Does this last one surprise you? You might say 植物達 if you're one of those people with lots and lots of houseplants that you love like your children. Treat 'em like people, you know? It's common to do this with pets too, so if you have a beloved flock of pet flamingos you can call them フラミンゴ達. You can even use 〜達 with non-living things, like your favorite stuffed animals, or ぬいぐるみ in Japanese:
- Look at these adorable plushies!
Despite all this flexibility, the third-person pronoun, 彼 (he) is not commonly combined with 〜達. Instead, 彼 favors another plural suffix, ら. So while 彼達 is not impossible, 彼ら is the more common way to say "they" as in the plural form of "he."
Although 〜ら is reasonably neutral and flexible in terms of formality, it's on the casual side compared to 〜達, and it's often associated with friendliness and/or disrespect. For this reason, it generally isn't used for people who are of a higher social status than us. It's usually written in kana, as in ら, to differentiate it from another reading of the kanji 等, which is など.
Some personal pronouns, including うち, わし, お前, てめえ, and 彼 tend to get paired with 〜ら rather than 〜達. And the nuance of 〜ら can change depending on the situation and the word it's paired with. For example, with first-person pronouns, 〜ら tends to be used to express the feeling of unity with the people you're including in "we."
- It's none of our business.
In news reporting, 〜ら is the default suffix to pluralize people.
- The suspect Takana and his associates fled.
You can also use 〜ら to pluralize demonstratives, such as これ (this), それ (that), and あれ (that over there) to say これら (these), それら (those), and あれら (those over there).
The use of 〜ら also has some interesting regional differences. It's used more commonly by male speakers and people living in Kansai, while in Kanto, for instance, 〜達 is overall a preferred suffix. In Kansai, the use of the suffix 〜ら is broader as well — it could be used for non-living things to indicate something and associated stuff.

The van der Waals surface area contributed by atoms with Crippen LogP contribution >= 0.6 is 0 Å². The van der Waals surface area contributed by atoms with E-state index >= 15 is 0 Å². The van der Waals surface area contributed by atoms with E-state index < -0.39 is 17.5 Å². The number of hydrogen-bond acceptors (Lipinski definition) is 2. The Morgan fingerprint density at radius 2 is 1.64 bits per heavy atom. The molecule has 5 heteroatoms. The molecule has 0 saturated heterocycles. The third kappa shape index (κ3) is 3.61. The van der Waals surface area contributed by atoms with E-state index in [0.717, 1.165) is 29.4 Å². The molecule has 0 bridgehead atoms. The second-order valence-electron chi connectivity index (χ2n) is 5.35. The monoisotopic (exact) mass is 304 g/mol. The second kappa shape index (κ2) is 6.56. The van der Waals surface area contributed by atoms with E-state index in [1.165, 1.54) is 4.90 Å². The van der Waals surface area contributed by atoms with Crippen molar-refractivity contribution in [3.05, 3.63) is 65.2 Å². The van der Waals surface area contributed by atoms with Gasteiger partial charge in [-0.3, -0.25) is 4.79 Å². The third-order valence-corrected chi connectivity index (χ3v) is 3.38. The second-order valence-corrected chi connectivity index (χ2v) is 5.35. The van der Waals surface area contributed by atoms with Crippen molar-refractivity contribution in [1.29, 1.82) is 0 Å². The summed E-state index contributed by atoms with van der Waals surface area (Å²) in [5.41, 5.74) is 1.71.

- Could you keep an eye on my bag and other stuff?
〜供 is often used for someone you despise or disrespect. It tends to pair up with expletives such as お前, クズ (a cussword meaning "trash"), and 負け犬 (loser).
- I don't want losers to tell me what to do.
When used in reference to you and your group to say "us," though, it expresses modesty. For example, it's perfectly appropriate to pair 私 up with 〜供 in formal situations.
- Please leave it to us.
Beyond The Basics
諸〜 is a prefix (that is, it comes before a word), which you can use to make nouns plural. The meaning that 諸〜 adds is somewhat similar to adjectives like 色々な or 様々な, meaning "various." It's a prefix with some formality — you're likely to run into it in the news or in academic papers.
- There are various theories about the origin of the word "avocado."
諸〜 is also often used for a group of something. For example, the islands of Hawaii are called ハワイ 諸島, and countries of Asia are アジア 諸国. 諸〜 usually gets paired with words that use the on'yomi of the kanji, as these also carry more formality.
Difference from 〜等 (など) / 〜とか / 〜やら
There are a few more pluralizers, namely など, とか and やら, that indicate that we're talking about more than one thing. However, they're a bit different from the plural suffixes we introduced earlier. That's because they're tools to showcase an example, or examples, rather than pluralize nouns.
- People like lawyers came to the party.
By saying 弁護士など, it implies that there are other professionals besides lawyers.
- Lawyers came to the party.
弁護士たち on the other hand, would usually mean just lawyers (the plural form of a lawyer). Though it could include non-lawyers, such as other kinds of professionals, the focus is still on the lawyers.
Unlike pluralizing suffixes, these words are commonly used for non-human things too. For example, you can use it to give an idea of what kind of veggies you're growing:
- This year, I am growing stuff like basil and tomatoes.
In the Kansai area, やら is commonly used to give the same meaning:
- This year, I am growing stuff like basil and tomatoes.